Where is the consumer center? A case of St. Petersburg
In an urban economy, the distribution of people and real estate prices depends on the location of the central business district of a city. As distance from the city center increases, both prices and population density diminish, for travel costs increase in terms of time and money. As manufacturing gradually leaves the cities, the importance of consumer amenities as attractors of population to the urban areas increases. The role of a business center is being replaced by the consumer center. In this paper, we identify the location of the consumer center of St. Petersburg — the second largest city in Russia and its former capital. For this purpose using the data from open sources in the Internet regarding the location of many different types of urban amenities, the indices of their spatial density are computed. Using the weights based on coefficients of spatial variation and survey-based weights, the individual indices are aggregated to two general centrality indices. Their unique maxima correspond to the city center of St. Petersburg, which is located on Nevsky prospekt, between Fontanka river and Liteinyi prospekt.
New Holland Island is a remarkable quarter in St. Petersburg not only for its central location and historical roots (it was created in 1720), but also for the fact that it has recently been given a new life in urban contexts. The story of New Holland is a story of transformation from ship-building constructions to perfect space for in-door and open-air cultural activities – with lawns and sun beds, leisure areas for adults and children, and residential areas for artists. One of the main features of the project is private ownership meaning that regeneration development strategy is formed by an investor.
Problems of social order, improvement of territories and social organization have been always acute all over the world. Scholars have provided enough evidence to talk about signi cant correlation between cues of social disorder and deviance and crime contextualized within certain historical and spatial environments. In this paper we will focus on the transformations of social (dis)order in connection with crime and landscape over time using St. Petersburg as a case-study.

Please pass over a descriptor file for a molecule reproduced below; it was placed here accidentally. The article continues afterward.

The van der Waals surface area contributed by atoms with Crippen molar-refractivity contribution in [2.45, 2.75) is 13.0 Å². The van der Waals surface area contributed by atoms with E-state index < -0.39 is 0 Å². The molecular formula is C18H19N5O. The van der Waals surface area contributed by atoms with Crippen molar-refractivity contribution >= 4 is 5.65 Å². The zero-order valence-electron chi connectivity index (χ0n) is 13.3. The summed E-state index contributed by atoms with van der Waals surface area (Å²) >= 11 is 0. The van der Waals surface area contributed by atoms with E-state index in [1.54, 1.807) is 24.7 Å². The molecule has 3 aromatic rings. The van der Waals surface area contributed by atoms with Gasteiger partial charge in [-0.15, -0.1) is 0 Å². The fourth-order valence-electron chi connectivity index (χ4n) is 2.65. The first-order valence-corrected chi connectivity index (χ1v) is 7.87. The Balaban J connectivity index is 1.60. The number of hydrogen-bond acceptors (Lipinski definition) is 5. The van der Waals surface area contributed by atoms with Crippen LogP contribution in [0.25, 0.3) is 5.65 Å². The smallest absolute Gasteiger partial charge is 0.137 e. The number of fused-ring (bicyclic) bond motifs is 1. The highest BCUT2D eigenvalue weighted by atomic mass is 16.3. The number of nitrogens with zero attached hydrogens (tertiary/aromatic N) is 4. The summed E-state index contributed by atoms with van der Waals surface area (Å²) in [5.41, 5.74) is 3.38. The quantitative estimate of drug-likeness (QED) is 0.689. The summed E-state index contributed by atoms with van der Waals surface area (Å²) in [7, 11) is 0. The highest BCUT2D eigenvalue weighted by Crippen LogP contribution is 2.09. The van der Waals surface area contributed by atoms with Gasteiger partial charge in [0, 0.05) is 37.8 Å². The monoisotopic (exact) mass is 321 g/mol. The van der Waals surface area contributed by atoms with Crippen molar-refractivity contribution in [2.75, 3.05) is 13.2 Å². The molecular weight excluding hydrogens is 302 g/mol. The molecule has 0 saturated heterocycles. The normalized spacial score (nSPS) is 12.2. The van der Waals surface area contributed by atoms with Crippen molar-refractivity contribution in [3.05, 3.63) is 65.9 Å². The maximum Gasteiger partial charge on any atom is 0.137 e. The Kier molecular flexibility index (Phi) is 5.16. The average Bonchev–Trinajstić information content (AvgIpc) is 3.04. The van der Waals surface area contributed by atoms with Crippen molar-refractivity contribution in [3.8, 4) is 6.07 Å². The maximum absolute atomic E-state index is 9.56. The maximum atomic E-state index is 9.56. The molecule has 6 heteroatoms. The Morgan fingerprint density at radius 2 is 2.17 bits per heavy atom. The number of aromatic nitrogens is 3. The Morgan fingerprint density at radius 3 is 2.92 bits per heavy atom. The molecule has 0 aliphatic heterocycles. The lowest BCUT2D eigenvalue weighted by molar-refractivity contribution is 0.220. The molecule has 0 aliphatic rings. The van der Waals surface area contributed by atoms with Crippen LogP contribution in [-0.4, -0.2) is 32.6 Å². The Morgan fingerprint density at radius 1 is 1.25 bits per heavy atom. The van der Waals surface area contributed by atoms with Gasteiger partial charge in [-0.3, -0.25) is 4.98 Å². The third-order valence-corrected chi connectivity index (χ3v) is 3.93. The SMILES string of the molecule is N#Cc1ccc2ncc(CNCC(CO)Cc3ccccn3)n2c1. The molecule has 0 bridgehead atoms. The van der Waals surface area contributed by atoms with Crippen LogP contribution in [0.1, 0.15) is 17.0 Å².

Using empirical data from police reports and various characteristics of municipal ter- ritorial units of St. Petersburg we would like to verify the main hypothesis of the theory of social disorganization theory, that is, that the environment, in which the individual lives, has a signi cant impact on their behavior contextualized within normative models of so- cial order. The paper analyses the spatial distribution of crime by GIS and environmental determinants of deviations in various areas by OLS.
The paper consists of two parts. The rst part deals with historical landscapes of crime and social (dis)order in St. Petersburg (1703-1990) to highlight historically inherent models of spatial dynamics of crime characteristic of St. Petersburg as a “regular” city and a capital of the empire descended into a provincial town after 1924. The second part of the paper explains how these historical models (dis)continued in the 1990s and 2000s due to changing environments and advances in urban planning.